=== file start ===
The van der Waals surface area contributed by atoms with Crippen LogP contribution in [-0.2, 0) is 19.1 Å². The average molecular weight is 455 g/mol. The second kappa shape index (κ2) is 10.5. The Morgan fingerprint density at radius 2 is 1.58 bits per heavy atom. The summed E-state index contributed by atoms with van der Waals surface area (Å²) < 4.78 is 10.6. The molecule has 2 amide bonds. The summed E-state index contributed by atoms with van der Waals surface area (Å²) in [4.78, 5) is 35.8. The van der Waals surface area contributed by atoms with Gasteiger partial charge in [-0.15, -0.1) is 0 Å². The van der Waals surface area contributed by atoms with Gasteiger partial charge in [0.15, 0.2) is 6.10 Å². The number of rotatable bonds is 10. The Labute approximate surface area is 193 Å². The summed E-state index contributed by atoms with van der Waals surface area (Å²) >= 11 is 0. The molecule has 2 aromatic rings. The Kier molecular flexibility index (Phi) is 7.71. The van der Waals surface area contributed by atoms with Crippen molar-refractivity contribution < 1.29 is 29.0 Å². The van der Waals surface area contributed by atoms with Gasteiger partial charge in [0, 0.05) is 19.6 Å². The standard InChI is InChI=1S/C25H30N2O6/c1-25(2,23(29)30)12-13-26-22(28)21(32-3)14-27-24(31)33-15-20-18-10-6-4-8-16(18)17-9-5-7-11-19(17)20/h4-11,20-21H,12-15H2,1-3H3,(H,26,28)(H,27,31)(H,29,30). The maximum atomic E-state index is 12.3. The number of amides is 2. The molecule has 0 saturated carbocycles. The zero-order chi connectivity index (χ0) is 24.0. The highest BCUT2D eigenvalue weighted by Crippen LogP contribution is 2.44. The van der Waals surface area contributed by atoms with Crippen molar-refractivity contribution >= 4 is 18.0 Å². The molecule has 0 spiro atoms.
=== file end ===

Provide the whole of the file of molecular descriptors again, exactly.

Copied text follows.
The van der Waals surface area contributed by atoms with Crippen LogP contribution in [-0.2, 0) is 19.1 Å². The average molecular weight is 455 g/mol. The second kappa shape index (κ2) is 10.5. The Morgan fingerprint density at radius 2 is 1.58 bits per heavy atom. The summed E-state index contributed by atoms with van der Waals surface area (Å²) < 4.78 is 10.6. The molecule has 2 amide bonds. The summed E-state index contributed by atoms with van der Waals surface area (Å²) in [4.78, 5) is 35.8. The van der Waals surface area contributed by atoms with Gasteiger partial charge in [-0.15, -0.1) is 0 Å². The van der Waals surface area contributed by atoms with Gasteiger partial charge in [0.15, 0.2) is 6.10 Å². The number of rotatable bonds is 10. The Labute approximate surface area is 193 Å². The summed E-state index contributed by atoms with van der Waals surface area (Å²) >= 11 is 0. The molecule has 2 aromatic rings. The Kier molecular flexibility index (Phi) is 7.71. The van der Waals surface area contributed by atoms with Crippen molar-refractivity contribution < 1.29 is 29.0 Å². The van der Waals surface area contributed by atoms with Gasteiger partial charge in [0, 0.05) is 19.6 Å². The standard InChI is InChI=1S/C25H30N2O6/c1-25(2,23(29)30)12-13-26-22(28)21(32-3)14-27-24(31)33-15-20-18-10-6-4-8-16(18)17-9-5-7-11-19(17)20/h4-11,20-21H,12-15H2,1-3H3,(H,26,28)(H,27,31)(H,29,30). The maximum atomic E-state index is 12.3. The number of amides is 2. The molecule has 0 saturated carbocycles. The zero-order chi connectivity index (χ0) is 24.0. The highest BCUT2D eigenvalue weighted by Crippen LogP contribution is 2.44. The van der Waals surface area contributed by atoms with Crippen molar-refractivity contribution >= 4 is 18.0 Å². The molecule has 0 spiro atoms.